Just a little away from the fast-paced capital city of Kuala Lumpur, the delightful towns of Selangor, KKB and Klang offer incredible adventure sports, amazing historical treasures and a lingering sense of peace
If you are planning your first trip to Malaysia, I suggest you start with Kuala Lumpur. Soak in the vibe of the city for the first two days and then proceed further. If you have been there before, head straight to Selangor, like I did. Also called the gateway of Malaysia, Selangor sits on the west coast of the peninsula, encircling the capital Kuala Lumpur. It shows you an adventurous, wild side as well as little-known historical aspects of Malaysia.
SELANGOR— FROM THE SKY
Who books a paragliding adventure on the first morning, especially after a night flight? My friends and I did. We soared, bird-like, above the city, and it opened our eyes to a side of Malaysia that is not much known to the world. Did you know, for example, that Selangor has hosted three major paragliding competitions, Malaysia Accuracy Open, Paragliding Accuracy World Cup and Malaysia Open Cross-Country.
But before making our way to Kuala Kubu Baru Paragliding Club, we stopped by at the old town market to enjoy a local breakfast, composed of roti canai (flatbread), Mee Goreng (stir fry noodles), a cup of teh Tarik (hot milk tea) and kaya puffs (sweet pies with interesting fillings). After breakfast, we took a quick walk to soak in the artistic and colourful vibe of this unpretentious town. Watching fresh kaya puffs being rolled out inside a bakery kitchen was a delicious experience.
We reached an open stadium and were warmly met by a group of paragliders. “It is a bright day, the weather is favourable and we must start soon. Change into your sports shoes and let’s drive up to the starting point,” we were told. The uphill drive to Bukit Batu Pahat at 1400-foot above sea level was thrilling and pumped us up for the final flight.
We were four of us and each was paired with a trained instructor. The nervousness before the start was evident on my face. Noticing it, my instructor assured me that, “We are all trained in New Zealand and it is one of the best and safe places to do this adventure. All you have to focus on the first run and the jump, I am there to take care of the rest.” Thankfully, I managed to do as expected and we flew smoothly at a speed of 100 to 120 km/h. That feeling to be able to fly like a bird is surreal for sure. The aerial view of Kuala Kubu Baru, adorned with lush greenery and water bodies was a balm for my urban soul.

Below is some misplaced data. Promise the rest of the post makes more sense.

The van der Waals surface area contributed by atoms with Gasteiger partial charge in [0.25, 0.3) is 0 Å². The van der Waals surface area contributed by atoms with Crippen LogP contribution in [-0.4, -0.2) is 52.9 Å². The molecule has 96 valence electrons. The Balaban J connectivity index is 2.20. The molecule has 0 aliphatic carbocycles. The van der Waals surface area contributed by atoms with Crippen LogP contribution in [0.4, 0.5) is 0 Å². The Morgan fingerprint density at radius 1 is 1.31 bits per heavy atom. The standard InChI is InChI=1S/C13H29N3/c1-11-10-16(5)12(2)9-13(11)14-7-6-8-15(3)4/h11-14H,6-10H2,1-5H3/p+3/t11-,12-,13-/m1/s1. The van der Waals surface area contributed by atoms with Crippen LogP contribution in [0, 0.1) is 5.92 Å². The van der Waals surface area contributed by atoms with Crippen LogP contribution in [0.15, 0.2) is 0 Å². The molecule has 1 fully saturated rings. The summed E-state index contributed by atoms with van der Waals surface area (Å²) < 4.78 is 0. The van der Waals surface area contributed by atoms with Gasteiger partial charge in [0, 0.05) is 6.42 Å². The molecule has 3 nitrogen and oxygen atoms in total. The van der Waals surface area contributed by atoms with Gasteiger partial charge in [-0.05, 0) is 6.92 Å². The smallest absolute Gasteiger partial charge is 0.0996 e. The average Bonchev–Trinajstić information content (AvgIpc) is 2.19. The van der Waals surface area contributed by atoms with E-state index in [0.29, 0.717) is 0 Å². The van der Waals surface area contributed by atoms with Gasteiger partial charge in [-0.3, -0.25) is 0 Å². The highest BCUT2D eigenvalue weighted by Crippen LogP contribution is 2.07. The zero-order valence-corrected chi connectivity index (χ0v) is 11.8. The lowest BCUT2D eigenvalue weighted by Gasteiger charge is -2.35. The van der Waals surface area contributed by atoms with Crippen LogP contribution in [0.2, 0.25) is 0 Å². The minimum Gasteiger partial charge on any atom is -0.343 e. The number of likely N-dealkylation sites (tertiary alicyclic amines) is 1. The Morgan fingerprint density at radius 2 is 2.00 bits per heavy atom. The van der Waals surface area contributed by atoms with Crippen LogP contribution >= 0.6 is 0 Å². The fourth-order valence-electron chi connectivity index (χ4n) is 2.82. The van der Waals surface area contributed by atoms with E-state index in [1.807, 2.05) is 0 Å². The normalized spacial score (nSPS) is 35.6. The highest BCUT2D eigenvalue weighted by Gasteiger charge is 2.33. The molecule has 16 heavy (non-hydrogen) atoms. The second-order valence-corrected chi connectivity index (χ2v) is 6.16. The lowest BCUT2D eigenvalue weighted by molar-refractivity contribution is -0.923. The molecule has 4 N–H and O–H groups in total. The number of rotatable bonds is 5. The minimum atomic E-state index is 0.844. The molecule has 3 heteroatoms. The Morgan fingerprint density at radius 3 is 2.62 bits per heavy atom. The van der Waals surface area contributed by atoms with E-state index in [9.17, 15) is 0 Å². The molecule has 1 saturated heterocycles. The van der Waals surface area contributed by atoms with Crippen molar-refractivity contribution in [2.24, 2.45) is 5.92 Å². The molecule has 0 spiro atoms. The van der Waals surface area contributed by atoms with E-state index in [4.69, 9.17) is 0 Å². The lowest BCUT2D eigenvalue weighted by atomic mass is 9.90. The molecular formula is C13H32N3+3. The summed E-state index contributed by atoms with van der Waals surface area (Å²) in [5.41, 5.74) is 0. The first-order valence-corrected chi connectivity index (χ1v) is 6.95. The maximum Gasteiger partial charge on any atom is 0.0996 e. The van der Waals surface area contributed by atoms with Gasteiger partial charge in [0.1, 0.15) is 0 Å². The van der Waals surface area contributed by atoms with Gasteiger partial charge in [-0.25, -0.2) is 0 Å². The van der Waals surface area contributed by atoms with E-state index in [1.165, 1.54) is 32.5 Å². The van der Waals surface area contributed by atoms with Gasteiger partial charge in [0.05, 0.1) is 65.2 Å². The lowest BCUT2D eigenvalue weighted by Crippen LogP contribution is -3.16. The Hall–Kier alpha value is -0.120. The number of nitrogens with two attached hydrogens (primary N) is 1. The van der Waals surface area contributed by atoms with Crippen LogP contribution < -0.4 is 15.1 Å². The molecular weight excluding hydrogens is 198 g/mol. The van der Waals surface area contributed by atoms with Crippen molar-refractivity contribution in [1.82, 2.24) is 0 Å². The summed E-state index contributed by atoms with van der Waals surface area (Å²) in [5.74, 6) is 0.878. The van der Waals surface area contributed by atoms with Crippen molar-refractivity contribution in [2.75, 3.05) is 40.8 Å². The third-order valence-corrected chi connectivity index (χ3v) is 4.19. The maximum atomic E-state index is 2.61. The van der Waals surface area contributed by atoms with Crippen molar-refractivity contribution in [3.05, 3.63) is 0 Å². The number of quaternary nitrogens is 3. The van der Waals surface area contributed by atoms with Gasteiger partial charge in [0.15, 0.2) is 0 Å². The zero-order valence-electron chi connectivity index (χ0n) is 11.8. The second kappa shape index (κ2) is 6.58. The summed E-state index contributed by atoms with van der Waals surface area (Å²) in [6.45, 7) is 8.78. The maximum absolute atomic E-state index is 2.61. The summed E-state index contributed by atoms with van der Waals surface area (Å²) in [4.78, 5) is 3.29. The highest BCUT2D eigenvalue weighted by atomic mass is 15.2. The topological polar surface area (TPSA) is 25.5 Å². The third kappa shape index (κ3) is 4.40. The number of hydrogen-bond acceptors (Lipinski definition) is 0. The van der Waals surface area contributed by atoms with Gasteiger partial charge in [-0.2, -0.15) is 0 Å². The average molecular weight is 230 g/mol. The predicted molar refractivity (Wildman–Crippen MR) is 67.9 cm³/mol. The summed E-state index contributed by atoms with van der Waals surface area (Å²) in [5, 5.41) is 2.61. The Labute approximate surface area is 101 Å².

Note: I like tandem paragliding because it keeps me free from learning the nitty gritties of controlling the parachute.
KUALA KUBU BARU: CALM & QUIET
Until the 18th century, KKB, as the locals call it, used to be a mining town. Then floods wreaked havoc upon it, and the place had to be completely rebuilt. A pleasant one-hour car ride from Kuala Lumpur, it is now one of the top places for water sports, rock climbing, river rafting, bungee jumping and paragliding.
In here, you wake up to the chirping of birds and the gurgling of streams. For the first two nights, we stayed in a beautiful eco-friendly resort, ‘The Sticks’ in KKB, close to the famous Fraser’s Hill. The warm and hospitable owner ensured that we had a great and memorable jungle retreat, with superb fresh food served at every meal.
Overall, KKB has lots to woo you—breathtaking views of the Sungai Selangor dam, Fraser’s Hill, picturesque waterfalls, hiking trails, creative mural paintings and local delicacies.
A ROYAL WALK THROUGH KLANG
When in Klang, do yourself a favour and book the Royal Klang Heritage Walk, a free guided walking tour. In the space of three hours, you’ll learn all there is to know about the history, tradition and custom of the town’s century-old legacy.
We started our walk from the Sultan Abdul Aziz Royal Gallery. From there, we covered 10 other significant landmarks of the town, including the former Chartered Bank (now Chennai Silk Sarees), Royal Klang Club, Alam Shah Palace, Church of Our Lady Lourdes, and Victorian styled Klang Fire Station.
This walk was very enriching. The artefacts, well-preserved historical buildings and places of worship spoke of the vibrancy and co-existence of many diverse cultures. If I had to choose, the fire station would be my most interesting stopover as I had never been to a fire station before. A dedicated room that was done up like a gallery and touched upon the history of the building, was fun to walk in. An elaborate Malaysian lunch, which a touch of Indian flavours, rounded off the insightful walk.
A visit to the colourful Little India market is also interesting. The street is flanked with interesting vegetable and grocery stores, traditional Indian attires and such. I would have loved to see the palace where the current Sultan of Selangor still resides, but it is not open to the public and you need special permission to get inside.
This trip to Malaysia offered a unique mix of adventure, culture and nature. While Kuala Kubu Baru provided a beautiful contrast from the hustle and bustle of Kuala Lumpur, Klang is truly a place for people who love taking their time to wander and to explore hidden treasures of history. If you wish to do something unique in Malaysia, chances are, you’ll find it.